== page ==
The New Jim Crow, by Michelle Alexander, is a very powerful, necessary, and eye-opening look at racial issues in the United States -- specifically, how black people (primarily men) are imprisoned at a much higher rate than white men for committing the same types of crimes. 

Finally! I've been waiting for this book to come along -- I just didn't realize it. John Ronald's Dragons does a wonderful job of interspersing a biography of J.R.R. Tolkien with one of the fantastical elements he's known for: dragons. Whether he's enjoying himself or experiencing great difficulties such as the loss of his mother as a boy, and World War I as a soldier, Tolkien's imagination helps him to cope.

It isn't until he takes a teaching position at Oxford that his imagination leads him to a hobbit named Bilbo Baggins, who in turn finally leads him on a long quest to his dragon. The story actually doesn't cover any details of Tolkien publishing his writing, nor does it mention The Lord of the Rings. It simply leaves him to "follow" his dragon through some familiar Middle Earth landscapes until he finds Smaug in the Lonely Mountain. The ending would probably seem abrupt if it wasn't so fantastical. 

I'm sure this story will appeal to any fan of Tolkien. For children, it's a great introduction to the author of Middle Earth. While children who are unfamiliar with the series will not experience the "Yay, Bilbo!" moment that us adults do when Tolkien finally writes the first line of The Hobbit on a blank piece of paper, the dragons alone should be enough to pique the interest of a child. This story also manages to give good details without being too wordy. The end notes include a bibliography and some other detailed notes by the author and the illustrator.

Scrounged From: Our local library

Format: Hardcover
Author: Caroline McAlister
Illustrator: Eliza Wheeler
Pages: 48
Content Advisory: Tolkien's mother's death is mentioned briefly, as well as the destruction of war. The story contains many illustrations of dragons, but they are presented in an intriguing, fantastical manner and are not intended to terrify. 

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It's not very often that I find myself tearing up at the end of a picture book -- the ending in this case was simple enough that I almost didn't get it at first, but once it sunk in I couldn't help but think how brilliant and well done this was.

After the Fall: How Humpty Dumpty Got Back Up Again is about, as the title implies, Humpty Dumpty. It picks up where the nursery rhyme left off -- with an egg-like individual who, while the King's men managed to put most of him together (at King's County Hospital, of course), is realizing that there are parts of him that are still very much not back together. Humpty develops a fear of heights that keeps him from enjoying many of the things he likes, such as bird-watching.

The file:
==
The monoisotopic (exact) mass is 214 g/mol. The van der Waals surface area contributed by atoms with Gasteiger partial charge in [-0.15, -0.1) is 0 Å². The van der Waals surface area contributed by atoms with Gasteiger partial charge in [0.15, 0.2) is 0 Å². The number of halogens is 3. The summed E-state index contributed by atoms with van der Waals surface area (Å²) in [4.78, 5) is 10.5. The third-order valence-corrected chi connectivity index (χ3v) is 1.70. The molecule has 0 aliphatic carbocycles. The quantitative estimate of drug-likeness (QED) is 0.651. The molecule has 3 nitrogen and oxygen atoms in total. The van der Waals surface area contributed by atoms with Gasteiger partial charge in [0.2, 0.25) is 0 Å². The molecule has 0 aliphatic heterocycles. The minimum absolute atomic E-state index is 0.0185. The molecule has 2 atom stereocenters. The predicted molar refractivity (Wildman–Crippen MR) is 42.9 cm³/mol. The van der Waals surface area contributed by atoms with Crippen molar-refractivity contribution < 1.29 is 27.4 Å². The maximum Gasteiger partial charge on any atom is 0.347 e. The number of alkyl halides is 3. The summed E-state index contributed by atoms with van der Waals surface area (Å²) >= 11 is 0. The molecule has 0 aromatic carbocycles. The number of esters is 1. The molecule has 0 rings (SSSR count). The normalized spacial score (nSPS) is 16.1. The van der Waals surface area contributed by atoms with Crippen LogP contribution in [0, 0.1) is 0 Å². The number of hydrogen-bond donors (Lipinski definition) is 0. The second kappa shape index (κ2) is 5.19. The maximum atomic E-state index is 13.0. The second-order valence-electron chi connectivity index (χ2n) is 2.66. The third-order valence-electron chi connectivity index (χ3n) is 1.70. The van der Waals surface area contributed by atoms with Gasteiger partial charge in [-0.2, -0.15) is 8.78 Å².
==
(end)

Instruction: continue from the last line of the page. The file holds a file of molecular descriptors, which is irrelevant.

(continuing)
But after overcoming a few setbacks, Humpty finally gains enough courage to attempt something he wasn't sure he'd ever do again: climbing that wall. 

The thing is, this book could have been done so badly. How many "updated" nursery or fairy tales have come and gone that have done nothing but leave a bad taste in our mouths? How many sappy "self-esteem" or "inspirational" picture books have we sat through that, while well intentioned, gave us little more than a contrived, feel-good sort of message? Somehow those pitfalls were avoided here, at least in my opinion (and it seems many others too). Humpty soars. 

Scrounged From: Our local library

Format: Hardcover
Author/illustrator: Dan Santat
Pages: 40
Content Advisory: None

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Well, after my last picture book post (about Seven Spools of Thread) this makes back-to-back posts about picture books featuring seven siblings! Odd, considering I grew up as the oldest of seven children. Given that fact, I'm amazed I hadn't encountered Mary Ann Hoberman's The Seven Silly Eaters until just a few days ago. 

This story is not only sweet and silly, but it's written entirely in rhyme -- and well-written rhyme with a consistent meter and without a bunch of awkward/forced phrasing, which makes it even better. The verses chronicle the growth of the Peters family -- from one to seven children, as their mother, Mrs. Peters (who is FAR more of a saint than I am) patiently prepares more and more special foods as the family grows, since each picky eater has only one particular food that they eat (this is the silly part, because obviously no one could survive on any of those foods alone -- pink lemonade, applesauce, milk, etc. -- and I also don't think this book is suggesting that anyone should go to these kinds of lengths to indulge picky eating).